The judge overseeing Slater and Gordon’s claim alleging misrepresentation over the disastrous Quindell acquisition has moved to limit the extent of witness statements that could be brought during the trial.
In an application hearing for Slater and Gordon (UK) v Watchstone Group at the Rolls Building today, Mr Justice Christopher Butcher said he was concerned by applications to rely on eight witness statements, each of which could stretch to more than 30 pages. Butcher said there was ‘no upper limit’ to this and that he was ‘not very keen on what could be an enormous amount of witness statements’.
Instead, it was agreed that counsel will have to make an application to include any witness statement of more than 30 pages.
Australian-listed Slater and Gordon is suing Watchstone, formerly known as Quindell, over the £637m purchase of its professional services division in 2015. The deal had dire consequences for the law firm, sending its share price tumbling. Last year, the firm broke off its UK business.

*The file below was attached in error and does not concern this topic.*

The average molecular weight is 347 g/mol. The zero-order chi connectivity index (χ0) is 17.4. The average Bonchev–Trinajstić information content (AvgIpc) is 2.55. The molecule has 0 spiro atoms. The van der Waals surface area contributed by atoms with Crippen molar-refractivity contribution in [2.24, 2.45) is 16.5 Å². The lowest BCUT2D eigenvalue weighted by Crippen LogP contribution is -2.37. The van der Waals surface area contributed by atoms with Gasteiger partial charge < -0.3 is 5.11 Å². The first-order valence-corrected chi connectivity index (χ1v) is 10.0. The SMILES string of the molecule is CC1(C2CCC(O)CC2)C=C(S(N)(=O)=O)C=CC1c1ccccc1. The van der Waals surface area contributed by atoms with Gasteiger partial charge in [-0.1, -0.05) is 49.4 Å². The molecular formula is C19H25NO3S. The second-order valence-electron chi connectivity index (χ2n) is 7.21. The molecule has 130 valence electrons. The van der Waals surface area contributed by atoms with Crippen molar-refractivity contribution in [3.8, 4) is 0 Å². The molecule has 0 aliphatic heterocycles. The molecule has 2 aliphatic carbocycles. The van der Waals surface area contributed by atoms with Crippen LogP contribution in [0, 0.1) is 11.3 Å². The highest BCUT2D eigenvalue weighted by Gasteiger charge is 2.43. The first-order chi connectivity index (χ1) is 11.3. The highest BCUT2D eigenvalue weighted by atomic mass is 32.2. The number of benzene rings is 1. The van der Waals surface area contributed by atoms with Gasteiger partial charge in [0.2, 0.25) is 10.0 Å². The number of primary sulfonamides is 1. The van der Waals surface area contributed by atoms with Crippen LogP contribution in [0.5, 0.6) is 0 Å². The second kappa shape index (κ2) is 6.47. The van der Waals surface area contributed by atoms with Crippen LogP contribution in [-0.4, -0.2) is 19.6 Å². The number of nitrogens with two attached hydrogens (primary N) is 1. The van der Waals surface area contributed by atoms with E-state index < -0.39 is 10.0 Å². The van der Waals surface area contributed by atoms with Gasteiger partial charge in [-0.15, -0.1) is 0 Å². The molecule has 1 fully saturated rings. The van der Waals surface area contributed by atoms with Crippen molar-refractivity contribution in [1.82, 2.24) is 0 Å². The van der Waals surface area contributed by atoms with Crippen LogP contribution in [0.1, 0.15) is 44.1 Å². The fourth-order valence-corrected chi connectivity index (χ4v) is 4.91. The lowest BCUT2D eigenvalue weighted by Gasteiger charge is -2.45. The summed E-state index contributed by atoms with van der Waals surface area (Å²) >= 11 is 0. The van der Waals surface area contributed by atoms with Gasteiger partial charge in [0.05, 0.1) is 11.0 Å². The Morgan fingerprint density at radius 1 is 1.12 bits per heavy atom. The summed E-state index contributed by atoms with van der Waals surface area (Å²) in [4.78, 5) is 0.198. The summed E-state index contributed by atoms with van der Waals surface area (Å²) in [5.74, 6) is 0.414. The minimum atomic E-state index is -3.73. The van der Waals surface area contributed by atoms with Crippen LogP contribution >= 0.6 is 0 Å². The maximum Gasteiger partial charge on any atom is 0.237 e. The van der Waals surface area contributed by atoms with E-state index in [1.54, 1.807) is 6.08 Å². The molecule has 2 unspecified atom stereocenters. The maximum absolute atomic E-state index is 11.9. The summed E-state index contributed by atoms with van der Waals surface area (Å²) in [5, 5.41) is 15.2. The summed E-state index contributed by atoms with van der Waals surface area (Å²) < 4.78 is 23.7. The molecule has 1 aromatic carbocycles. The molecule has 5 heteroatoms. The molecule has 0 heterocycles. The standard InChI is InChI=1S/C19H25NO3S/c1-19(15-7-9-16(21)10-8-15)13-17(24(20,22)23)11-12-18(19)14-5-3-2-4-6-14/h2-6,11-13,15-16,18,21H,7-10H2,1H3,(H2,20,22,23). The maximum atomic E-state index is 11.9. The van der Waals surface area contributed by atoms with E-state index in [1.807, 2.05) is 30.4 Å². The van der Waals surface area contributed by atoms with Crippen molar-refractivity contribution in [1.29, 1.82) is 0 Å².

Slater and Gordon said that ‘but for fraudulent misrepresentation’ it would not have bought the professional services division. Watchstone strongly denies any misrepresentation.
Slater and Gordon is represented by City firm CMS Cameron McKenna Nabarro Olswang, instructing Oliver Jones of Brick Court Chambers. Watchstone is represented by US firm Dorsey & Whitney with Richard Millett QC of Essex Court Chambers acting as counsel.